Southern Baptists, domestic violence and divorce: Will SBC '18 be a must-cover press event?

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So what happens this June when the Southern Baptist Convention is in session in Dallas?

What happens if the Rev. Paige Patterson -- one of the two generals who led the conservative revolt that seized the SBC in the late '70s and early '80s -- insists on standing in the media spotlight and delivering the official convention address?

What happens if the convention's resolution committee is buried in resolutions making it absolutely clear that (a) Southern Baptists believe domestic violence is a crime as well as a sin and (b) that the safety of the abused is Job 1 and that the careful, essential work of reconciliation and attempting to save the marriage follows justice and the abuser's repentance?

What happens if there are demonstrations, not just by outsiders, but by the young generations of SBC conservatives whose voices last year helped produce the historic resolution condemning the alt-right and white supremacy?

Yes, we had a lot to talk about during this week's "Crossroads" podcast that focused on the complex story surrounding Southern Baptist debates -- on Twitter and in the media -- about domestic violence, divorce, the Bible and a Patterson interview tape from 2000 about all of the above. Click here to tune that in. You can click here to see my original post on this topic.

For an update, here's the top of a new Washington Post story (by former GetReligionista Sarah Pulliam Bailey) about the controversy:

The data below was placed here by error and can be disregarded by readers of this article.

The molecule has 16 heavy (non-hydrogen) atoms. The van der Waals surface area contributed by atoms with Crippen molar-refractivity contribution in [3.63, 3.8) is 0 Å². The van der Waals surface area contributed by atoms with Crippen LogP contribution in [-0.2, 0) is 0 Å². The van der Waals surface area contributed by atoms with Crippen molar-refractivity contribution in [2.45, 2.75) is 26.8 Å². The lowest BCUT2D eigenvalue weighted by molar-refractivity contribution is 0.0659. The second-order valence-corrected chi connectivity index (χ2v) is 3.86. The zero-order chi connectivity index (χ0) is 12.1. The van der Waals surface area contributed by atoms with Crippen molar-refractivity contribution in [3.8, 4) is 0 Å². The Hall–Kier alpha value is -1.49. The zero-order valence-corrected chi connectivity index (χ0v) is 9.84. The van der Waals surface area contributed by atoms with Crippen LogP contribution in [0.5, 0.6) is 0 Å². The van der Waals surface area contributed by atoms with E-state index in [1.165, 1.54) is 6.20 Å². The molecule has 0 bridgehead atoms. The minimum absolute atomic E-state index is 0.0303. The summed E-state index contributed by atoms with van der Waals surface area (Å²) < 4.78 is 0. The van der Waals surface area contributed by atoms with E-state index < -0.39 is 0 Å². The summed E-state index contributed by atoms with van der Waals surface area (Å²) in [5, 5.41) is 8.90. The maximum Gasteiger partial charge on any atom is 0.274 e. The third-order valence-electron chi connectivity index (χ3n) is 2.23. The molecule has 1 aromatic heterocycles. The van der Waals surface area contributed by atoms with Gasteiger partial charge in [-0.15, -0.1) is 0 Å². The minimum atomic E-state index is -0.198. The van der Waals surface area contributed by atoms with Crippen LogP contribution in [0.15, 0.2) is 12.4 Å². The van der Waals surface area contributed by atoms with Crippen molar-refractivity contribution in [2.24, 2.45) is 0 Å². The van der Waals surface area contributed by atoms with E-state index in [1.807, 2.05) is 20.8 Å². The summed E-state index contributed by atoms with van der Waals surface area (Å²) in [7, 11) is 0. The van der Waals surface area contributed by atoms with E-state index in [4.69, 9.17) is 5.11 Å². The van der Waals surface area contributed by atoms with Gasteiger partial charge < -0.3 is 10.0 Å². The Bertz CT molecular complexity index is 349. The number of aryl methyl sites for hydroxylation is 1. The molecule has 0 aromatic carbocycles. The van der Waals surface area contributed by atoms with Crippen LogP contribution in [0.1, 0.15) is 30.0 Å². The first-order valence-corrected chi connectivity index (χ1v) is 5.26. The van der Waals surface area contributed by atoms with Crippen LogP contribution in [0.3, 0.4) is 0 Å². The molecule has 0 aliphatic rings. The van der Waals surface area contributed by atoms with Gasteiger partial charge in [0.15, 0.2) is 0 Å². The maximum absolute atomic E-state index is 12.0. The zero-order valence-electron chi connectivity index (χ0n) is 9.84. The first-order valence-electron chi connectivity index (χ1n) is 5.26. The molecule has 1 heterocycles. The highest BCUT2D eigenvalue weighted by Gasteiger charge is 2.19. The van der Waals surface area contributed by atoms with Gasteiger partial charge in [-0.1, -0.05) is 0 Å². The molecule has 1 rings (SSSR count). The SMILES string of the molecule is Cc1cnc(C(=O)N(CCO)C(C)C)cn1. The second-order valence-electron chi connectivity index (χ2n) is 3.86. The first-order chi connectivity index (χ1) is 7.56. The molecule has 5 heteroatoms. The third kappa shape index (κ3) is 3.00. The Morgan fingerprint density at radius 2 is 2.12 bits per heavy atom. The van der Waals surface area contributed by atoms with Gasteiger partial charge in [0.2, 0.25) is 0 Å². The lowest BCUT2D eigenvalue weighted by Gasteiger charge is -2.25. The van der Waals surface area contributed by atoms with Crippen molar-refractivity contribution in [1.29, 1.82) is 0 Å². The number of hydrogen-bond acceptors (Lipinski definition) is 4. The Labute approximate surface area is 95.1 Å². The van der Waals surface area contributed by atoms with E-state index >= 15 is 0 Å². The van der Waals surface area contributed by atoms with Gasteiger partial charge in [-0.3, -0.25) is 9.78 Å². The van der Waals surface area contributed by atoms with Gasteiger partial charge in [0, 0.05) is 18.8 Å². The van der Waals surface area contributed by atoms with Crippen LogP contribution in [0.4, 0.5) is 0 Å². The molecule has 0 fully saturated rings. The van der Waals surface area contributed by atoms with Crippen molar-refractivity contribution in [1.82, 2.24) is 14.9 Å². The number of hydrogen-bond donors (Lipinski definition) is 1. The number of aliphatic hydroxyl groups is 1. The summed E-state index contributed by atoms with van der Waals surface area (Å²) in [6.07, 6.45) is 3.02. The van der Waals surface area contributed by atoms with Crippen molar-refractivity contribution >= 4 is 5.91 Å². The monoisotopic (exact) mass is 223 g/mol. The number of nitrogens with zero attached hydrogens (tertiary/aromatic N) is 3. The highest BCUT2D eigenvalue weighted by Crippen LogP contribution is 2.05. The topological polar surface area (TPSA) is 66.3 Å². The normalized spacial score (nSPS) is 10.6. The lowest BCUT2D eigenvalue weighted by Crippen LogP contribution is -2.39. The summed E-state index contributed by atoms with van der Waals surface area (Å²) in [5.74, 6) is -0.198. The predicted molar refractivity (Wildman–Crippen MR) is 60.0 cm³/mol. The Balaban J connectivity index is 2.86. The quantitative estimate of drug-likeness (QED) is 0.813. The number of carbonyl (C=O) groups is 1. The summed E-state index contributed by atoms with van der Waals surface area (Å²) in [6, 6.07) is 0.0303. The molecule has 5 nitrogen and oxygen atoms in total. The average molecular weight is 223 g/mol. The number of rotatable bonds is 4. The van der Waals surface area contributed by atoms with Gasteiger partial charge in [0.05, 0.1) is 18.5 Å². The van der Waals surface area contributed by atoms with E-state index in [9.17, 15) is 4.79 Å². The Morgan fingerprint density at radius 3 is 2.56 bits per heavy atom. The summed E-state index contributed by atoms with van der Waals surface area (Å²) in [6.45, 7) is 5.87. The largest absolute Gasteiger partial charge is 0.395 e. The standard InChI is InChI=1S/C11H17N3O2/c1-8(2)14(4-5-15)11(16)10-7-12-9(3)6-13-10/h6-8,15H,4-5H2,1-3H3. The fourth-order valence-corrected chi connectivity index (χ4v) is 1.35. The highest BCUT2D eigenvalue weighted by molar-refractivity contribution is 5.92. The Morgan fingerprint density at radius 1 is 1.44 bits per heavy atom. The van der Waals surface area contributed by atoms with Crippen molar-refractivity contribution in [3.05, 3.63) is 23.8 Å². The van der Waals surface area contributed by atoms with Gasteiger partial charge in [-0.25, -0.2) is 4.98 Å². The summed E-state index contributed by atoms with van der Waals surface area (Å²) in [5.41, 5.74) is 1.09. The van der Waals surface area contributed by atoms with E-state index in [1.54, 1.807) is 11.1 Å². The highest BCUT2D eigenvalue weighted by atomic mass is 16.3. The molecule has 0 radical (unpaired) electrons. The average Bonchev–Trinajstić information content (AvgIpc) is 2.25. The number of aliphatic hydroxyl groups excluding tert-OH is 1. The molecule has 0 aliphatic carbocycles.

FORT WORTH -- A prominent Southern Baptist leader whose comments about spousal abuse set off a firestorm last week said in an interview Friday that he couldn’t “apologize for what I didn’t do wrong.”
Wearing a black cowboy hat as he led graduates down the aisle, Paige Patterson set off laughter at Southwestern Baptist Theological Seminary’s commencement when he joked about quarreling Baptists. Patterson’s advice to abused women not to divorce has set off a huge public backlash among evangelicals -- but not at the conservative Texas seminary where the 75-year-old is president.
The seminary, which instructs women not to teach men and offers them classes in homemaking, this week fired a PhD seminary student from his $40,000-a-year job for simply tweeting about the Patterson debate, telling him that he was “indiscreet” and that his decision to speak publicly about the dispute “does not exhibit conduct becoming a follower of Jesus” and shows he was not properly deferring to “those placed in authority over you.”

For those seeking essential background material, Bailey offers this:

Patterson’s comments about divorce, which were made in 2000 but weren’t widely circulated until last weekend, caused Southern Baptist leaders to scramble to denounce domestic abuse. The most surprising remarks in the recording came when Patterson tells the story of a woman who came to him about abuse, and how he counseled her to pray for God to intervene. The woman, he said, came to him later with two black eyes. “She said: ‘I hope you’re happy.’ And I said ‘Yes … I’m very happy,’ ” because her husband had heard her prayers and come to church for the first time the next day.